Monday, May 19, 2008

The Waters of Lethe

Richard Sudden "Xin's House"

If you've got a free second, pay a visit to "Xin's House."


Sitting in Susan's side yard, twenty feet from Whitespace, it does not get any more tranquil than this.


The Zennest spot in Inman Park. It's a transportable sanctuary for meditation, prayer, incense burning, picture taking.


I missed the opening, but apparently people were spending up to half an hour alone in here. The opening sounded like an incredible experience, candles everywhere, and an installation that elicited strong emotion from the audience, becoming an almost a spiritual experience for some.


"Xin's House" is a side project for Richard Sudden's show "For the Waters of Lethe," an interesting step forward after his last installation "The Wreathmaker" at Whitespace in 2005. "Wreathmaker" was a political statement about the Iraq war, and involved Sudden creating a plaster wreaths inside the gallery as a memorial for each soldier killed. "Lethe" is both a more personal body of work for Sudden, and also more removed in the sense that the artist's process is not on display but instead the finished works are presented in a sombre yet theatrical display that can be disarming in its dark solemnity.


The theme of the show is based off of the mythical River of Lethe and Sudden's struggle to reach an understanding of his mother's battle with Alzheimer's disease. The show poses the question, among many, "what does any of it mean if you cannot remember the ones you love?"


It's a horrific thing to deal with, if you sit in a dark gallery space and allow yourself to imagine life without memory, or losing someone else to this.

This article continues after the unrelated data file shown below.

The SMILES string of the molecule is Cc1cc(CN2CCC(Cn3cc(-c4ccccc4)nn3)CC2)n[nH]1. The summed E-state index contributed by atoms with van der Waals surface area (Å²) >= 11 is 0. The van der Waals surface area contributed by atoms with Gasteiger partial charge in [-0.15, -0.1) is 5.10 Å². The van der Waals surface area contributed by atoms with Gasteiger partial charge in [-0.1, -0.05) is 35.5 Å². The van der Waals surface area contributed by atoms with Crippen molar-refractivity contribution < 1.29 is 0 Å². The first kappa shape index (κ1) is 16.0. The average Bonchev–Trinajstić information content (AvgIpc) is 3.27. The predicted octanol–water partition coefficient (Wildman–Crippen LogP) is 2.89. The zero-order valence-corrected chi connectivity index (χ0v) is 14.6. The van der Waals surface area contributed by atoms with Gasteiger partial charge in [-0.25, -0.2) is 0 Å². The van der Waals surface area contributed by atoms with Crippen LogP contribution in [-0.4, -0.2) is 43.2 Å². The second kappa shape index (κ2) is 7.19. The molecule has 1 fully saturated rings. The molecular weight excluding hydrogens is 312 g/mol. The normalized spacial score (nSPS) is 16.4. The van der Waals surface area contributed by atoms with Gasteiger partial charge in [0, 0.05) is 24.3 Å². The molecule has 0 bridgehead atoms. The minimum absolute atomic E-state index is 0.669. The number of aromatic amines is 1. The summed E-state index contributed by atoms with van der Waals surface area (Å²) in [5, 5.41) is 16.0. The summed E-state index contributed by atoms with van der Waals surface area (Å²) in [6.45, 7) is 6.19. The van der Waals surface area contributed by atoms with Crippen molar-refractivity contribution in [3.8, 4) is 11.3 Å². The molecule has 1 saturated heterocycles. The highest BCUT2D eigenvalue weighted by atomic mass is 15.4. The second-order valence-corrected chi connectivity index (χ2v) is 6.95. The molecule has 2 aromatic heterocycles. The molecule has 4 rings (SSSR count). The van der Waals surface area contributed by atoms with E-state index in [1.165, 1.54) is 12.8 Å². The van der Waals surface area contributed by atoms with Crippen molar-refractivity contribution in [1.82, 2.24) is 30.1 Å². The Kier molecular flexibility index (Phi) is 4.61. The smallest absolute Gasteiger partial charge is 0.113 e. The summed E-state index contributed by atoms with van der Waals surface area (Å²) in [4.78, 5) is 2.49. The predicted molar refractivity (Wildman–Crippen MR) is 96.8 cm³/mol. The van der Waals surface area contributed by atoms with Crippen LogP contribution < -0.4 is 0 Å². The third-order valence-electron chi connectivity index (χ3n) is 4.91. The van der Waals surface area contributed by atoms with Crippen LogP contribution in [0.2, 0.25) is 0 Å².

The focal point of the show is a film Sudden created, illustrating a fable of a goddess in love with a mortal and the souls that refuse to give up memory and spend eternity walking the banks of the River of Lethe.


The theme of the river continues in the many kayak shaped sculptures which Sudden created for the installation. Each one is an impressive bit of craftsmanship, the result of having brothers and a father who are all "river runners," and experienced in making kayaks and canoes.


One of the original plaster wreaths is included in the show, identifying another connection between Sudden's previous and current installations. In "The Wreathmaker" each wreath represented a remembrance and now Sudden is revisiting the complexity of memory itself, from it's mythological definition to various three dimensional representations of the mind's interwoven thoughts.

"Laws of Nature" Vines and Pendulum

And the wreath shape is echoed again in dried vines surrounding a pendulum.


More video is used concurrently with the kayak sculptures to expand the space, coming across as portals into abstracted thoughts or snippets of memory.

Left to Right, "Concept/Gravity," "Nest," "Body of Light," "Winter Solstace"

Nests, hives, branches, weights,

"Concept/Gravity"

The work is laden with personal symbolism for Sudden